You can write one test that takes different values of inputs. Here, add() is the method you call in your spec file that should return a value that you assert against.

add(1, 2)
add(-1, -2)
add(0, 0)

Or, you create separate tests in your test library

it "adds 2 positive numbers"
it "adds 2 negative numbers"
it "adds 2 floating point numbers"

Or, you can store input values in a JSON object, array, CSV file, etc that just loops through those values in a single test.

Many options. It's dependent on context.

How do I handle database test? Do I build up and destroy a database server every time a test starts that needs the database? Do I use one huge test database containing all test data for all tests and use transactions and rollbacks? What I test code that finishes transaction? What if I'm working with a MySQL database?

You should ideally have a separate testing environment with a test database ready for use. The testing environment should mirror what is in production. On a team, this is usually already setup for you, usually by a DevOps team. For proper e2e testing or CRUD like test, yes, do clean up your test. All testing libraries have beforeAll, beforeEach, afterAll, afterEach to setup and clean up the tests.

How do I maintain all of the tests?

Like any other software. You will change the tests over time. You will delete things. You will add things. It gets maintained just like your main application.

Just to reiterate, most of what I'm describing here is NOT testing related. Its standard software architecture, design patterns, organizational principles, so any books and resources you find on those can be used when creating software tests, frameworks, infrastructure, etc.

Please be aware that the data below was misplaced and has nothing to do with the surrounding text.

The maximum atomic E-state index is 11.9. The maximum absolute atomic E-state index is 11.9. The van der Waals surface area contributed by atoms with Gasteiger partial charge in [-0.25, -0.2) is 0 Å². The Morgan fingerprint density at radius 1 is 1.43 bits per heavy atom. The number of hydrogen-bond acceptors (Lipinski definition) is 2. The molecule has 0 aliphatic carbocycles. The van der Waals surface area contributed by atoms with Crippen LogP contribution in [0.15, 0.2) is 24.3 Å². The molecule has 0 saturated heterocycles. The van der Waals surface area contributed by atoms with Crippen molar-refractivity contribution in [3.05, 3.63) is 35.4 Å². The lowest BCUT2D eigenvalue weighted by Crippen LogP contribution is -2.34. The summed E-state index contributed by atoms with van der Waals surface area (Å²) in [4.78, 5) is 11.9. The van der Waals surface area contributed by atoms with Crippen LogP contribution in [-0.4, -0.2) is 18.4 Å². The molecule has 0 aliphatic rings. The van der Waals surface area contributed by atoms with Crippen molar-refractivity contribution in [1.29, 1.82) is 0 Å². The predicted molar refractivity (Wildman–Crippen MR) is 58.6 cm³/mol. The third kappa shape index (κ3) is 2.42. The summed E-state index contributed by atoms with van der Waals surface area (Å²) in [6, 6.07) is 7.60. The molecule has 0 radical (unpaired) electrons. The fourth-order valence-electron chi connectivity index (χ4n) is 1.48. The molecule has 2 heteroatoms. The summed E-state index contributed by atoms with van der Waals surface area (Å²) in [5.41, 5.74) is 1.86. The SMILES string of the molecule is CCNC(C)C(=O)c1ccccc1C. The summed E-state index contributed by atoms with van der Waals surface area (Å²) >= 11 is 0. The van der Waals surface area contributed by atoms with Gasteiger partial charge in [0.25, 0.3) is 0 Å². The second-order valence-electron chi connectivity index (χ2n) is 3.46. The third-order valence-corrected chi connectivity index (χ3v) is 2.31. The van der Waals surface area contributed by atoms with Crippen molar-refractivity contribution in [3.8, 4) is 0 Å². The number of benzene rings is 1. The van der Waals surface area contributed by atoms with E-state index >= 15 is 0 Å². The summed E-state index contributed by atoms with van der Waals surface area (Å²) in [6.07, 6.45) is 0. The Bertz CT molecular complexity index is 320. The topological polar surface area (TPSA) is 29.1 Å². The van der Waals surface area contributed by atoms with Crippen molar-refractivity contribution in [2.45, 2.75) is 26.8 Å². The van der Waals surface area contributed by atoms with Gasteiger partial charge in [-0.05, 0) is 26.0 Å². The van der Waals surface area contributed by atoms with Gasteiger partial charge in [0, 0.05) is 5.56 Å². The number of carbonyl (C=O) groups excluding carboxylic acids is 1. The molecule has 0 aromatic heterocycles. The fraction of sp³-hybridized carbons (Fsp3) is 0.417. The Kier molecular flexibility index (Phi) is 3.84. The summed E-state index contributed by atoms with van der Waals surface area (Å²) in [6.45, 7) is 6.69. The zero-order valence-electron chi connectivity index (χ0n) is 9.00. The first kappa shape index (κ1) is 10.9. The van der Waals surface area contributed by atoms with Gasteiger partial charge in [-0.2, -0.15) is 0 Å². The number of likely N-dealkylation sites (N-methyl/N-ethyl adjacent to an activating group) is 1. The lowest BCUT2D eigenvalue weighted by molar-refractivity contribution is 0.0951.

Would it be useful for someone to write about all these things from a testing/QA perspective? 100%, but not entirely necessary.

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    Thank you for your effort on going over the questions. It doesn't solve the question, but it gives some interesting insights. I didn't expect anyone to go over the concrete questions.
    – DarkTrick
    Mar 17 at 0:26
  • @Use principles for structuring domain code for test code (1) Non-test source code already suffers the problem of only being able to structure after one principle (like structuring music within folders and then figuring out, that you don't know if you should structure by artist, genre, song name, song number, ...) (2) I'd say a test is like a tiny program. Many tests are like many tiny programs. The main application under test is just one program. So the problem at hand is already slightly different.
    – DarkTrick
    Mar 17 at 0:27
  • @DarkTrick Not really sure than what you're looking for as an answer. It seems like you might be stuck on code organization. Recommend reading up on Design Patterns. For your music example, structure it anyway that makes sense to you. Get practice with different organizational styles. It may take time, but you'll learn what works best and why.
    – Lee Jensen
    Mar 17 at 21:51